Slatnick is an easygoing guy. His appearance summons images of George Harrison during his “My Sweet Lord” days, mixed with Dylan & the Dead–era Jerry Garcia. Like a musical tempo, Slatnick’s comedic delivery is on time. He jokes with me about how when he was a kid he met Jerry Lewis, and banters with a young musician stopping in to pick up steel guitar strings. When we get down to business, he tells me that the Music Inn was started by Jerry Halpern, a Bronx native and a veteran of the Korean War. It opened in 1958, around the same time that The Marvelous Mrs. Maisel’s first season is set. The store is featured in a scene where Midge and her manager, Susie, peruse records there, and in another where Midge’s estranged husband, Joel, hears a recording of Midge’s comedy act (and subsequently has a meltdown). “Did you see those episodes?” I ask Slatnick. “Oh, of course,” he quickly responds, “that Brosnahan is great!” (I spoke later with Groom, who mentioned that since the Music Inn hasn’t changed a whole lot over the years, the scenes were filmed on-site, and the few items that weren’t accurate to the period were just omitted from the set.)
Slatnick, a native of Newark, New Jersey, started working in the shop in the late 1960s, when he was in his 20s. After a stint in California at the Ali Akbar College of Music, he returned to the Music Inn in 1976 and has been there ever since. When he first started, he would work at the store on Saturdays, and on weekdays he would play sitar as an opener for acts such as Sly and the Family Stone at the Electric Circus, on St. Marks Place. Home was nearby in an East Village apartment, where the $22 per month rent was split with a friend. (I pay more than that now for a salad at Sadelle’s.) Today he lives further downtown, not far from Wall Street. “I’m getting older, it was time to have a building with an elevator,” he jokes.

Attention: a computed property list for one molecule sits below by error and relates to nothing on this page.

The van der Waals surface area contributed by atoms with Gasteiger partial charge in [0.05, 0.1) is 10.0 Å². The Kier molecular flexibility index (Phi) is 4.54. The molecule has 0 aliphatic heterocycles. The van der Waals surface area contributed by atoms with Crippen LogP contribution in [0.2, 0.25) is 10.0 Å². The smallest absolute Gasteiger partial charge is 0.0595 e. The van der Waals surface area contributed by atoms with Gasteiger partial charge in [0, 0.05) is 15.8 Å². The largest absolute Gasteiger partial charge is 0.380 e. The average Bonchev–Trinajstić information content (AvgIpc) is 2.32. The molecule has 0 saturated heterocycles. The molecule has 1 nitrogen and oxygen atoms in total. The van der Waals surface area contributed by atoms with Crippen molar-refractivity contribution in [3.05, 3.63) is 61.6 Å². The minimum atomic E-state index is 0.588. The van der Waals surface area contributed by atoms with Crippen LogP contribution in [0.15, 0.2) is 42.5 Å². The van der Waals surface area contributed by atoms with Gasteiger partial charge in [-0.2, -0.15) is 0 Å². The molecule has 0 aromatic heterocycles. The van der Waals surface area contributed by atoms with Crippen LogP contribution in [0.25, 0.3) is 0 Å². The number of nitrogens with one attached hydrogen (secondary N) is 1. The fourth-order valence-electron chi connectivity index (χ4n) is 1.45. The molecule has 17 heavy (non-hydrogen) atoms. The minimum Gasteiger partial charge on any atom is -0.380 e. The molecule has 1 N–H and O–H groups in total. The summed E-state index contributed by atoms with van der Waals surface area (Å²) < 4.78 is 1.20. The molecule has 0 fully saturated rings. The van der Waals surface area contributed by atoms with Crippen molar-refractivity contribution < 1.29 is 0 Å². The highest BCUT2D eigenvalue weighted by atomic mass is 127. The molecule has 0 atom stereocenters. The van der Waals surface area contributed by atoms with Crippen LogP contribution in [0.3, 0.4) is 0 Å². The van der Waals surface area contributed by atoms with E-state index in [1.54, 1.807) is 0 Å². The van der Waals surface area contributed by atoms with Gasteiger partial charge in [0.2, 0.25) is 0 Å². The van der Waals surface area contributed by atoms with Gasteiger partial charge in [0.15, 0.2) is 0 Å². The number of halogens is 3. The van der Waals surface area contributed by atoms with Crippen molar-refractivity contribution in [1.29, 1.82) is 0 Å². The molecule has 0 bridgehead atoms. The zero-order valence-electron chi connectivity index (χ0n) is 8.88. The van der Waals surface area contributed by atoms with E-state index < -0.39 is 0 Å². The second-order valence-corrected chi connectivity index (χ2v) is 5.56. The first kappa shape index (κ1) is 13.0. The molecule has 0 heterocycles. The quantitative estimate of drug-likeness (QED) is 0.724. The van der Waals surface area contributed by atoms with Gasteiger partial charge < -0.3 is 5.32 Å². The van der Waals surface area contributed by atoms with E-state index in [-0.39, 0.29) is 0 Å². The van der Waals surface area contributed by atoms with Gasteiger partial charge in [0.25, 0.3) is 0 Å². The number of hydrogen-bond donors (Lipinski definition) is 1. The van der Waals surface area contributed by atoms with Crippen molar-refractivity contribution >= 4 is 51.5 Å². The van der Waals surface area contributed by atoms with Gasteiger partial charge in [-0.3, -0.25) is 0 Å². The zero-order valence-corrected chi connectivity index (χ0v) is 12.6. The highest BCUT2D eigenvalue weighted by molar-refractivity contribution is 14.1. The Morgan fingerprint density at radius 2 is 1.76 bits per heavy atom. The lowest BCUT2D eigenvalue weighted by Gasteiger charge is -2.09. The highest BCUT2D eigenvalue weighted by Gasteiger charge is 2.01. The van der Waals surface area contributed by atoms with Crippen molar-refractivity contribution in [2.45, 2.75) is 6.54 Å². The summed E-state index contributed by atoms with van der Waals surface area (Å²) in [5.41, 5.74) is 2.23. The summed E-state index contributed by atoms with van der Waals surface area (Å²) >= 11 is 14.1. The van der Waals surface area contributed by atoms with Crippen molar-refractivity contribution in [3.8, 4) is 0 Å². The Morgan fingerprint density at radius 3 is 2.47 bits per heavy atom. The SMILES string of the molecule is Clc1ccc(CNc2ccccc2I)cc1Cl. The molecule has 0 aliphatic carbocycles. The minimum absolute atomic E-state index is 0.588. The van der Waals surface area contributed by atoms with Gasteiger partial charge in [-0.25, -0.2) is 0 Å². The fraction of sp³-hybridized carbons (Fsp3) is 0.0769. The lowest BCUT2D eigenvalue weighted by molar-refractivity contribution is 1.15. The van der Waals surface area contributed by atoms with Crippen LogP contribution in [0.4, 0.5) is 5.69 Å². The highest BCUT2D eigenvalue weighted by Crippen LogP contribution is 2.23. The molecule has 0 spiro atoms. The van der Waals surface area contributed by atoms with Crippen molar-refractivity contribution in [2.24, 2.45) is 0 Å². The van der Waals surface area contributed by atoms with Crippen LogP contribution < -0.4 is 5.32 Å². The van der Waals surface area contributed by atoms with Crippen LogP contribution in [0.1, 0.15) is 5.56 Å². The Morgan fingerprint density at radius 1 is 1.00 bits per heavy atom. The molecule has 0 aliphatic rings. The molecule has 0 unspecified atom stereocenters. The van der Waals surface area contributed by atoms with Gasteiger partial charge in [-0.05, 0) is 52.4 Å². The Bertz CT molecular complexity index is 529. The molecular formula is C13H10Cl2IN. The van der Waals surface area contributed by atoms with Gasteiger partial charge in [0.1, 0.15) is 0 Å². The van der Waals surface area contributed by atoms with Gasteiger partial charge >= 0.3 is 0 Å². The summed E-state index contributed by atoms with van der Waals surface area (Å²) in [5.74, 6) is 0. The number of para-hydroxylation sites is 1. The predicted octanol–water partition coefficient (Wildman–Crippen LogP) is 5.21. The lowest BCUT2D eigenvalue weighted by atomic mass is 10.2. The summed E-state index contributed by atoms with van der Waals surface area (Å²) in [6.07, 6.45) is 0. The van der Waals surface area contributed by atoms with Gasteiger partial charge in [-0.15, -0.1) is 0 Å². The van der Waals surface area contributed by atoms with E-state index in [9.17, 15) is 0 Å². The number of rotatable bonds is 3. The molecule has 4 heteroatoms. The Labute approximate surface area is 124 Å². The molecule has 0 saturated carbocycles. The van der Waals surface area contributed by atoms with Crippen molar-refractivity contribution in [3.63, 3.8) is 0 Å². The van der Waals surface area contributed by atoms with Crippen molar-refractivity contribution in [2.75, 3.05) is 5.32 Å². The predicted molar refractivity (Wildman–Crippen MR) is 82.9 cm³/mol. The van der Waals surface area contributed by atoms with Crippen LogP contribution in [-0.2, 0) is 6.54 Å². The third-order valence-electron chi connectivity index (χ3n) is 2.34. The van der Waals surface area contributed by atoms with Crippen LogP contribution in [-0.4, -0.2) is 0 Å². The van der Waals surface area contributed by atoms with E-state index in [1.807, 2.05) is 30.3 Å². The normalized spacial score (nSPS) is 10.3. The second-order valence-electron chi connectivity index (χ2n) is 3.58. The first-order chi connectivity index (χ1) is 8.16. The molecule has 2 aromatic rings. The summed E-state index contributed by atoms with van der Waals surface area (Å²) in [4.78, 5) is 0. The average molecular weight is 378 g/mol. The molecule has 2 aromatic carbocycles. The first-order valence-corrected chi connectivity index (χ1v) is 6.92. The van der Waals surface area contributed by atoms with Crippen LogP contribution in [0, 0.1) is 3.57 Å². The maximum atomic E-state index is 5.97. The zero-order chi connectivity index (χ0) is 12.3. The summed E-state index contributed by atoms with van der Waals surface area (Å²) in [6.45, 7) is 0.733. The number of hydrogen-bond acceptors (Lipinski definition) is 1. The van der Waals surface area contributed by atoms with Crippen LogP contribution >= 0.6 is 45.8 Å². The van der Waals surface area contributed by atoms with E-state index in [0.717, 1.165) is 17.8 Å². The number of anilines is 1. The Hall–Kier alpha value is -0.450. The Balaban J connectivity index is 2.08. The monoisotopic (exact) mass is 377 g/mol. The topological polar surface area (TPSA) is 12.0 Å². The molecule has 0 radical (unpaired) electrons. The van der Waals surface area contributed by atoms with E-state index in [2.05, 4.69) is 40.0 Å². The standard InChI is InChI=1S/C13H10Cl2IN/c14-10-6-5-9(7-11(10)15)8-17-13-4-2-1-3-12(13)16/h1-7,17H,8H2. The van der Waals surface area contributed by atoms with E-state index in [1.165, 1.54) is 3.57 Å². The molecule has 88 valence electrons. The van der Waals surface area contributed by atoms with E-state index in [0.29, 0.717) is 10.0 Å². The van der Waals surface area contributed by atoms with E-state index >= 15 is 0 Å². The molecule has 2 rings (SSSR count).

During the ’60s the streets of the Village bustled with folk musicians, artists, and writers, all setting out to make their mark on the culture. There was Phil Ochs, a protest singer who often sang at anti–Vietnam War and civil rights rallies, and Dave Van Ronk, a folk musician who was nicknamed the “Mayor of MacDougal Street.” Dylan’s inexpensive 4th Street apartment still stands down the block from the Music Inn. But Slatnick’s knowledge of the neighborhood goes back much further than the music of the ’60s. “Years ago, Native Americans would have pow-wows that would happen right here where the Village now is,” he points out. “I feel like it sure had an effect of the Village being a place for creative energies.” Today, even though the folk singers of yesterday have moved on and the rents have gone sky-high (Slatnick reminds me that the West Village was actually “always pretty expensive for artists”), the creative pulse can still be felt, though maybe just a bit more faintly. At 78, Slatnick himself has still been working on artistic endeavors beyond music—he’s started a comic book with a young artist from the Bronx. “I feel like I’m the overseer of this whole vortex,” he says, reflecting on the Village.